Tuesday, June 6

IRC Volunteers

Participatory Science as a Tool to Monitor Invasive Tree Pests

Presented by Dr. Beatriz Nobua-Behrmann and Hannah Vasilis

View the recording here

Invasive shothole borers (ISHB) are tiny invasive beetles that are responsible for the decline and death of thousands of trees in Southern California. Detecting infestations early is key for successful management of this pest and to prevent the spread to new areas, and participatory science could be a useful tool to identify infestation focuses and help monitor high-risk areas. However, we know that accurately identifying the presence of ISHB and other tree pests is challenging, even for professionals. Together with the California Naturalist program, we developed a participatory science project to evaluate how accurate volunteer observations are and to find out ways to improve it so we can use participatory science as a tool to monitor for this pest. Come learn about our journey, what we learned on the way, and how you can participate in this project and contribute to the local and state-wide efforts to monitor the presence of this invasive tree pest.

Bea Nobua Behrmann

Hannah Vasilas New


Dr. Beatriz Nobua-Behrmann is a University of California Cooperative Extension advisor for Orange and Los Angeles Counties, specialized in Urban Forestry. Her research background is in insect-plant interactions. She received her Ph.D. in insect ecology and her B.S. in Biology from the University of Buenos Aires, in Argentina. Beatriz’s research and extension program is focused on finding appropriate management strategies for urban forest pests that affect Southern California’s trees, like the invasive shothole borer beetles and the goldspotted oak borer.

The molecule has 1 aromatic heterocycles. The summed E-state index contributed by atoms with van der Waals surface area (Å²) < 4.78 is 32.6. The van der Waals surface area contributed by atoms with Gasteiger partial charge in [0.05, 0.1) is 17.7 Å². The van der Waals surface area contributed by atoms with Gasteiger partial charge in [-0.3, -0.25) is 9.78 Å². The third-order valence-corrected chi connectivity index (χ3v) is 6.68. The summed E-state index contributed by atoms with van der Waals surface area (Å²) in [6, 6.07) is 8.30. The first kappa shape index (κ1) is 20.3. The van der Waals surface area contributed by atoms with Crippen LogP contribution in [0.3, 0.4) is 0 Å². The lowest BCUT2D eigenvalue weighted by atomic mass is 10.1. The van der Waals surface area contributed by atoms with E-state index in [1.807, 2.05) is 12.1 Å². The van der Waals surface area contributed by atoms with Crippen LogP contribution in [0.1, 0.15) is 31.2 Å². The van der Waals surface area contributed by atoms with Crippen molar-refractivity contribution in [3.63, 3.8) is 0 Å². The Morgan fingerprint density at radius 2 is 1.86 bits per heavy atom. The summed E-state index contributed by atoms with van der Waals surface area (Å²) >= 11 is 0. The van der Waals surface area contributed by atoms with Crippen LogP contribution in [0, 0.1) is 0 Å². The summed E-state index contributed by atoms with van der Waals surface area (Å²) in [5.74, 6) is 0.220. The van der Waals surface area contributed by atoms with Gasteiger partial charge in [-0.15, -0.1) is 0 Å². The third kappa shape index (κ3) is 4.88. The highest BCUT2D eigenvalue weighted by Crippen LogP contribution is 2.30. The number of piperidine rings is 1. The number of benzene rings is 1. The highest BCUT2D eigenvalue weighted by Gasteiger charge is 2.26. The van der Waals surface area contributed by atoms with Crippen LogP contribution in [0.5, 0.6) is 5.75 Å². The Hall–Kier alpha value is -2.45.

Hannah Vasilis is the statewide invasive shothole borer survey and trapping coordinator with the University of California Integrated Pest Management program. As a coordinator for this program, Hannah offers her technical expertise on how to effectively monitor trees for the invasive shothole borers for a variety of audiences. She has been working in the fields of urban forestry and emerging tree pests with the University of California since 2016.


Wednesday, June 7

CDFA Truckee Inspection Center

Proactive Biological Control of Invasive Pests

Presented by Dr. Ricky Lara

View the recording here

Invasive insect pests pose an ongoing threat to California’s agriculture and natural resources. The best time to stop them is before they arrive. The California Department of Food & Agriculture (CDFA), US Department of Agriculture (USDA), and other organizations are on high alert to prevent the arrival of insects that have devastated other regions of the United States such as Emerald Ash Borer and Spotted Lanternfly. Emerald Ash Borer, which was recently detected in Oregon, has killed tens of millions of ash trees in the Midwest and East and has cost municipalities, property owners, nursery operators, and forest product industries many millions of dollars. Quarantine efforts for this pest proved ineffective and ended in 2021, and available resources are now focused on finding biocontrol agents such as parasitoid wasps that naturally prey on the insect. Spotted Lanternfly, another invasive pest that currently is plaguing the East Coast, would be a serious danger to California’s grape industry and other agricultural products. Human activity, such as movement of firewood, help these and other invasive pests to spread over long distances.